Plantain porridge (pottage) is flavourful, rich and healthy, a regular in Nigerian homes. I grew up calling it a pottage, just like yam pottage too, but I came to realise that these dishes are more commonly called porridge, but who really cares, so long as it is amazingly delicious. A rose by any other name would smell as sweet.
Plantains are high in potassium, magnesium, vitamin C, vitamin A, dietary fibre etc. therefore Plantain porridge is really good for pregnant women. When I was pregnant with son no.3,
Ofe ugbogoro (melon leaf soup) is an Igbo soup from eastern Nigeria. It is super fresh and clean tasting and usually a one day soup. In order to enjoy this soup and take full advantage of the freshness of the vegetables, it is best eaten once it comes off the heat. This doesn’t mean it will taste much worse when eaten later, just that the crispness of the leaves won’t be as pronounced. The leaves are very seasonal usually abundant and easily obtainable during the rainy season.
This Cucumber drink Cucumber Agua fresca is clean tasting, refreshing, simple, and very easy to make. Ideally served chilled so on a hot day or after a session in the gym it makes the perfect coolant. Agua fresca is spanish for fresh water, which is an apt description of this drink. It can serve as a mixer for cocktails or a palate cleanser after a spicy meal.
Cucumber drink is ideal for mocktail/cocktail bars at wedding parties, dinner parties, christmas brunch,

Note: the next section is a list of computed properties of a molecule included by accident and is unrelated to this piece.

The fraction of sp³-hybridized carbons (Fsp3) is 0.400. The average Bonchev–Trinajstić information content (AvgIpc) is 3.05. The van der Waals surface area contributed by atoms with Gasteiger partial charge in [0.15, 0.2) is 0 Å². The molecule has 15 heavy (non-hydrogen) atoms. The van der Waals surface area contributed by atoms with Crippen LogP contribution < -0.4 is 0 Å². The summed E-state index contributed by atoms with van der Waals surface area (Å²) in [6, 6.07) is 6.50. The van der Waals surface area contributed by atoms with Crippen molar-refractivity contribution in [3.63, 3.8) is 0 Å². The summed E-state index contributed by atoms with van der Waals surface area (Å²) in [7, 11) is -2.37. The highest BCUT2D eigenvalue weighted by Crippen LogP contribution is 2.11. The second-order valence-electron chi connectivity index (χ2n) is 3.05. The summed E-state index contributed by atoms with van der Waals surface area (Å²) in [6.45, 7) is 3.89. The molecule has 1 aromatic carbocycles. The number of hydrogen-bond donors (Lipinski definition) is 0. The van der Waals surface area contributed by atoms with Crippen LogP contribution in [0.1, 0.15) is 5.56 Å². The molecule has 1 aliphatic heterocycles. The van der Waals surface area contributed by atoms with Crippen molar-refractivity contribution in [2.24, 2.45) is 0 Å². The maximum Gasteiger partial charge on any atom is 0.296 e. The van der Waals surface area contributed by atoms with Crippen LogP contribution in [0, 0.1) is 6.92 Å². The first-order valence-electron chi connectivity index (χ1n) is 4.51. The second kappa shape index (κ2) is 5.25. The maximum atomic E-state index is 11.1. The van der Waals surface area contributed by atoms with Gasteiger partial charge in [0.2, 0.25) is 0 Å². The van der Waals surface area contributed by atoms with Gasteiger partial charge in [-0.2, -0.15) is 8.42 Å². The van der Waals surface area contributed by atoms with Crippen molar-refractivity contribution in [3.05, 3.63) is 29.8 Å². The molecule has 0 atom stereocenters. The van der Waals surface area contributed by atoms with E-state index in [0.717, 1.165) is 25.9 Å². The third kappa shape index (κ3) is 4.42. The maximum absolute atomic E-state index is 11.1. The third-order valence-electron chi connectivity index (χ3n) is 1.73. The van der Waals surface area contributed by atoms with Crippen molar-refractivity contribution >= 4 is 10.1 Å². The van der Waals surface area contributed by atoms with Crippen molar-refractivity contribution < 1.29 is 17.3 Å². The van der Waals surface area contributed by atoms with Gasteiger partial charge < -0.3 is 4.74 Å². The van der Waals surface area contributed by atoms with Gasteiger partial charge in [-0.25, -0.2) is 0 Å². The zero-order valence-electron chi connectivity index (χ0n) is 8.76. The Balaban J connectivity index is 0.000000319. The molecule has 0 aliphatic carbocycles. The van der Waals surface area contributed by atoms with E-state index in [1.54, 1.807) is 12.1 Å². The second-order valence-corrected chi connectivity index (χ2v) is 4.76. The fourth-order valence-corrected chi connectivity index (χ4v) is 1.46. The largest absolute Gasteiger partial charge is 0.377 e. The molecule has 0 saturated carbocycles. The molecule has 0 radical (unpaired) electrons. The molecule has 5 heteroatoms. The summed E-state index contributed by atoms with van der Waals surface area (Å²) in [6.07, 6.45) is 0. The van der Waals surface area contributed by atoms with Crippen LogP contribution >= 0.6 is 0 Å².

SARDINE POUCH—Seasoned canned sardines in a pastry pouch. Simple, easy and tasty. Sometimes we are stumped for what to make, for small lunch boxes, get together, small chop, quick snacks or cravings. We might be low on snacks ingredients at home or just want something cheap but fancy, so we go to the pantry and rustle up something with whatever is available and voila! it looks good and tastes great. That is how the sardine pastry pouch came about for me. It is always a hit any time I make it.
Homework, goat trotters in spicy sauce is a variation of the more popular nkwobi made with cow leg (cow trotters). The name Homework, I believe, came about because of the time and concentration devoted to eating this succulent dish. You need to get your fingers into it, nibble, chew, suck, lick,…there is so much “work” to do.
The first time my Renaissance man brought home this dish as a take-out from a local restaurant, I was sceptical. The goat trotters were whole, which was initially off-putting, but on tasting it, wow, wow… I became hooked. Now, when I buy goat trotters, I ask the butcher to cut them into smaller bits. This makes it more presentable and easier to eat.
The meat needs to be boiled until it is very soft, fall-off-the-bone soft. Some goat meat can be very tough, usually the female goat, so to save time and fuel, use a pressure cooker or add 10-15 pieces of dry beans to the meat (beans acts as a meat tenderizer, this I learnt from my butcher and honestly still don’t know the science behind it).
You can also use any meat tenderizer that is totally flavourless and won’t affect the taste of the finished dish. Be careful if using akanwu (potash) to tenderise the meat because this extra akanwu can throw the recipe out of balance.
Ehuru needs to be roasted before use. The heat releases its essential oil which contains its essence and flavour. You can roast ehuru in a dry pan over high heat or over an open fire, better yet, buy the pre-roasted one in the market. Utazi or any good bitters is needed to balance the richness of the sauce.
Curry, thyme or crayfish are not used in making homework. It is a simple dish, which is where its beauty lies.
To make Homework goat trotters in spicy sauce: